As of January 2, 2021, any product sold in California which contains a measurable amount of Δ9-tetrahydrocannabinol (Δ9-THC), familiarly known as THC, will be subject to the warning requirement of California’s Safe Drinking Water and Toxic Enforcement Act of 1986, popularly known as Proposition 65. See Proposition 65.  This requirement is based upon a determination that marijuana smoke and THC in any form are teratogens, or developmental toxicants.

THC is a psychoactive cannabinoid, one of many cannabinoids contained in cannabis. Another cannabinoid, cannabidiol, known CBD and which is not psychoactive, has become wildly popular and is contained in a multitude of products making an assortment of wellness claims. Since industrial hemp, the primary source of CBD, contains trace amounts of THC (legally at a concentration of 0.3% or less), all CBD products derived from hemp are likely to contain a trace amount of THC.

At a December 11, 2019, meeting the Developmental and Reproductive Toxicant Identification Committee (“DARTIC”) of California’s Office of Environmental Health Hazard Assessment (“OEHHA”) adopted an amendment to the list of chemicals subject to notice under the act adding marijuana smoke and THC.  California Notice of Proposition 65 Listing of Marijuana Smoke and THC.  The listing was premised on a review prepared by OEHHA’s Reproductive and Cancer Hazard Assessment Branch. See Evidence on the Developmental Toxicity of Cannabis (Marijuana) Smoke and THC.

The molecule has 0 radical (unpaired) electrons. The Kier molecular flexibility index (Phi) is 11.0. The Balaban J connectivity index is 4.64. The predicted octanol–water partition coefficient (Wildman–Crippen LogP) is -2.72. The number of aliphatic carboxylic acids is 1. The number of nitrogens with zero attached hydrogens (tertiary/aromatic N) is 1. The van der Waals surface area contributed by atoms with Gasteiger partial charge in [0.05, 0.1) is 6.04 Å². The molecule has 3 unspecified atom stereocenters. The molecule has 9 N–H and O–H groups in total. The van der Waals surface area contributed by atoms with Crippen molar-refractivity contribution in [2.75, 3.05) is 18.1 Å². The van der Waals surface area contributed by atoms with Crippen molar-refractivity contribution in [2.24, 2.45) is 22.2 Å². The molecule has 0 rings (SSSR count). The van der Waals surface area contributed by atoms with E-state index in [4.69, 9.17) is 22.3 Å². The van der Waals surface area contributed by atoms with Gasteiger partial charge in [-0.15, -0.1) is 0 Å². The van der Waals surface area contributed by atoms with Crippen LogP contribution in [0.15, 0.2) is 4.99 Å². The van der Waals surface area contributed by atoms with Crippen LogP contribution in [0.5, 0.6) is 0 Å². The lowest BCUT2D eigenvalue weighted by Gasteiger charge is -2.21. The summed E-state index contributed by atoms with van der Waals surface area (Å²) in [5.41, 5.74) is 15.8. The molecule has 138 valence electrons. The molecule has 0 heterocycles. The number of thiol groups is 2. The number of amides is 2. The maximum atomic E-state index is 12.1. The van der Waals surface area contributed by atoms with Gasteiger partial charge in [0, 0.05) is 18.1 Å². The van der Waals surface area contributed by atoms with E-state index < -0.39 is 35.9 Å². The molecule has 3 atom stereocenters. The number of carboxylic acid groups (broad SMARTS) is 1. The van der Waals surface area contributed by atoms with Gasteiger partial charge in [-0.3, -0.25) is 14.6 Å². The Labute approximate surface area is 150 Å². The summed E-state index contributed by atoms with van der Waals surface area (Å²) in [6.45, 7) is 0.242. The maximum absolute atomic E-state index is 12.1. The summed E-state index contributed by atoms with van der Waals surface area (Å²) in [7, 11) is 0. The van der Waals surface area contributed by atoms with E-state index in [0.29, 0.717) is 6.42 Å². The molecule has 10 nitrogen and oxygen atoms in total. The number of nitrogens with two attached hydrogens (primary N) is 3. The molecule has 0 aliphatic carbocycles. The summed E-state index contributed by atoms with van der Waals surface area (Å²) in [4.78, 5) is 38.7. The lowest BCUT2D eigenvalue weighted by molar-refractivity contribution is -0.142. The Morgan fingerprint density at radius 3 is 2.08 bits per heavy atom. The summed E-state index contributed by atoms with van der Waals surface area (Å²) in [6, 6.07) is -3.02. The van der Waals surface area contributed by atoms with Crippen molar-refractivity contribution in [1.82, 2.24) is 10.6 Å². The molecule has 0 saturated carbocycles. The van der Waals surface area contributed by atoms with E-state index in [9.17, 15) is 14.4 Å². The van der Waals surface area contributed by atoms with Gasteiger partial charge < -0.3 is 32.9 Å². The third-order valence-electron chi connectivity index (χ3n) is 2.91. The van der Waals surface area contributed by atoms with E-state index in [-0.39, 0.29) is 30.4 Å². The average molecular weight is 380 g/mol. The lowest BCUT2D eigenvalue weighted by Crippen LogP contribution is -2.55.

Proposition 65 warnings for products may take the form either of a warning on the label of the product, or a posted notice at the point of sale, alerting the customer (or person exposed to the product) that the product contains a teratogen. Next year CBD products sold in California will be subject to the  warning requirement. Such a warning on a CBD product with wellness claims, whether on the product label or a point-of-sale notice, stating that the product contains a teratogen, will certainly create a paradox for marketers of wellness products. Presumably the marijuana smoke warning will apply to the sale of marijuana flower, but such a warning would likely pose less of an obstacle to its sale. Social lounges where marijuana is smoked will likely follow the practice of establishments serving alcohol and post a warning sign at their entrances,